New York City is partnering with Code for America and Stack Exchange to invite civic technologists and other hackers to "reinvent 311" with a focus on new and existing mobile tools. "From parking and recycling rules to birth certificates, all of 311's content is available through an API (application programming interface) - but it's not yet widely available in the mobile space," according to the page of the Reinvent 311: Mobile Content Challenge.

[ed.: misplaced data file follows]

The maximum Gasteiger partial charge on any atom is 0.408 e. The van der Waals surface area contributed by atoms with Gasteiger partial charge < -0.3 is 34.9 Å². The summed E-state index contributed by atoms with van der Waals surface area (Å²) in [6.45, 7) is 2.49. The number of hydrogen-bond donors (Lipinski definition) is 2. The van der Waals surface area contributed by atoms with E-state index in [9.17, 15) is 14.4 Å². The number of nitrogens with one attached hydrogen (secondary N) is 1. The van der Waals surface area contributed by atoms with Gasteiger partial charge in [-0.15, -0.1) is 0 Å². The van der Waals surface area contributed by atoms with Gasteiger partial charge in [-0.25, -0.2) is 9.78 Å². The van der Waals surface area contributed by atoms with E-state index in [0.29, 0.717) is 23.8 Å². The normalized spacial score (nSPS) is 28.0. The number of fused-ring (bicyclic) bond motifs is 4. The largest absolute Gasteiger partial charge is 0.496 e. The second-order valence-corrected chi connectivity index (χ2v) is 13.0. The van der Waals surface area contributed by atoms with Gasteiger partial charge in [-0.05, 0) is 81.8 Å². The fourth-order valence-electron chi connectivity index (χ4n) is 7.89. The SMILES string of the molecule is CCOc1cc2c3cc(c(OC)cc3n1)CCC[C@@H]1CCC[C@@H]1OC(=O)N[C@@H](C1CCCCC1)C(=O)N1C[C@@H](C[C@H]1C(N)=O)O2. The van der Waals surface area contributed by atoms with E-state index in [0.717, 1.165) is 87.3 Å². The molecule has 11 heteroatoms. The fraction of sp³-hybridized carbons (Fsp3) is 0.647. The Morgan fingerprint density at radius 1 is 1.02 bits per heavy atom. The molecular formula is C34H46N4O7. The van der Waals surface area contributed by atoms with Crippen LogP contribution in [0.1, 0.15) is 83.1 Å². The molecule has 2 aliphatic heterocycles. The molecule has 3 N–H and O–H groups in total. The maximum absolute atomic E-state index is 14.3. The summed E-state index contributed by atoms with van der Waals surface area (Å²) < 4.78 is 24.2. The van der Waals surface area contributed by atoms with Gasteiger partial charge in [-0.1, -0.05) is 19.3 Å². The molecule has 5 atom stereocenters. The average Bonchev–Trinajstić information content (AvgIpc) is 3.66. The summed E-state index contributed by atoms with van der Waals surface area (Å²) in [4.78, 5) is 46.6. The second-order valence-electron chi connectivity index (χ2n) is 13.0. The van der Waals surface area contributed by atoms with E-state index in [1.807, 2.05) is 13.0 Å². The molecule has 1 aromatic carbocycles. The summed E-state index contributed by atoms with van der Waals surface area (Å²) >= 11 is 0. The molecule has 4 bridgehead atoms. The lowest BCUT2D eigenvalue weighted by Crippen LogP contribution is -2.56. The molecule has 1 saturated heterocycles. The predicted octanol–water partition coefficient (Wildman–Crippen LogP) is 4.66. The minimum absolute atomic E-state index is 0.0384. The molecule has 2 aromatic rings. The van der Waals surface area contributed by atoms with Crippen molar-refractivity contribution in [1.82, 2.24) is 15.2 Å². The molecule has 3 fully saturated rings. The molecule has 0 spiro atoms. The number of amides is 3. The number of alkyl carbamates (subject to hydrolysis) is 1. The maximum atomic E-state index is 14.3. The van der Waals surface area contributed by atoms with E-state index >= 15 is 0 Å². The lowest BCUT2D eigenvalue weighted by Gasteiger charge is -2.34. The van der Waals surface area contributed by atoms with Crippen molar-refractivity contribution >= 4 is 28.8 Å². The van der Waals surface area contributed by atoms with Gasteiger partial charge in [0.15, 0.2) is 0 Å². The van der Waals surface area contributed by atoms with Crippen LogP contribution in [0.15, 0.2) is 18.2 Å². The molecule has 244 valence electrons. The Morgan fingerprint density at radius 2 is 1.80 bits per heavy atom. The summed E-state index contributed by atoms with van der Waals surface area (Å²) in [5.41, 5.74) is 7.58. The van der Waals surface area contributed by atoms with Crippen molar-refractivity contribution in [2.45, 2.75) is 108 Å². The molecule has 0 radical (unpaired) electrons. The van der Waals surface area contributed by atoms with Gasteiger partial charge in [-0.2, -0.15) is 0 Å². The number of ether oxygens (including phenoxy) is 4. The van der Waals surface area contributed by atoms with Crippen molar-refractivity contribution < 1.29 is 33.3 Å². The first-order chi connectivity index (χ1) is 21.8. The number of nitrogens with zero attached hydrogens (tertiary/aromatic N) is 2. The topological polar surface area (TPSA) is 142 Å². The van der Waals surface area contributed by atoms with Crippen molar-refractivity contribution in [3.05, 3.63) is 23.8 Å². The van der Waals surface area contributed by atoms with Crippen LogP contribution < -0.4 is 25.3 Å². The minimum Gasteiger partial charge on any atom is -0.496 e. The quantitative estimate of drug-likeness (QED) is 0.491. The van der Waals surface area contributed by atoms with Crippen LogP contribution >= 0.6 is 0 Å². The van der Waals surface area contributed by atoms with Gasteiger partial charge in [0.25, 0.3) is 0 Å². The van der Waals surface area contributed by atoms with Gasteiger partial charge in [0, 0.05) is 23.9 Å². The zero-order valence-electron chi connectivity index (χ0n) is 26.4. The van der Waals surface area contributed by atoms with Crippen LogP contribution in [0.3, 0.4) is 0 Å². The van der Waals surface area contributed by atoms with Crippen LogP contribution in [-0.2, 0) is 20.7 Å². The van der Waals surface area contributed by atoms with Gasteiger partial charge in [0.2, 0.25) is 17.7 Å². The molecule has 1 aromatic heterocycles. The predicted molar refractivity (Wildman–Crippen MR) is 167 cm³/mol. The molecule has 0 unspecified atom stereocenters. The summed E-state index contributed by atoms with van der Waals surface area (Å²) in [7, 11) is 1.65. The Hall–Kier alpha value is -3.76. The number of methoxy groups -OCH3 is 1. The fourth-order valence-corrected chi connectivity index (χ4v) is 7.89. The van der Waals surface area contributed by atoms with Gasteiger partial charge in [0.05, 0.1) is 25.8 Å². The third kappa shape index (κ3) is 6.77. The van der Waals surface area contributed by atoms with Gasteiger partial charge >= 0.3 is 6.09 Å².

Internet gambling operators hope success of poker sites in Chris Christie's New Jersey will lead nearby states to follow suitAmerica is poised to take a significant step towards permitting online gambling this week when New Jersey tests the waters by liberalising strict laws governing internet poker, blackjack and slot machines.A new wave of officially sanctioned online gambling sites will be opened up to the public on Tuesday, ending years of controversy over rogue offshore websites flouting warnings from federal authorities that their US activities were illegal.While New Jersey is not the first state to legalise and license online gambling – Nevada and Delaware already have licensed operators – it is seen as the first with a population of a scale likely to attract the critical mass of players needed by large, profitable sites.More than 9 million people live in the east coast state, and governor Chris Christie, seen as a possible Republican White House contender for 2016, hopes to make it a hub for gambling regulation across America. Christie, who is forecasting game-changing tax dollars to flood in from the liberalised industry, is already pushing federal authorities for further liberalising measures, specifically around illegal sports betting.In Europe, France, Italy and Spain have all introduced similar licensing and taxation regimes for online gambling. Britain, the biggest European market, is also considering reforms in this area.Online gambling operators hope the success of poker sites in New Jersey will galvanise nearby populous states to follow suit. On the west coast, meanwhile, Californian politicians are also considering moves to open a market for licensed poker online. "That's the real brass ring we're all looking to capture," said one official at a leading poker website.Another official at a second major poker site said: "The US tried prohibition. It lasted for seven years and it didn't work. Even today, the black market is worth about $3bn. It's like the repeal of the Volstead Act all over again," he added, referring to alcohol prohibition legislation of 1920.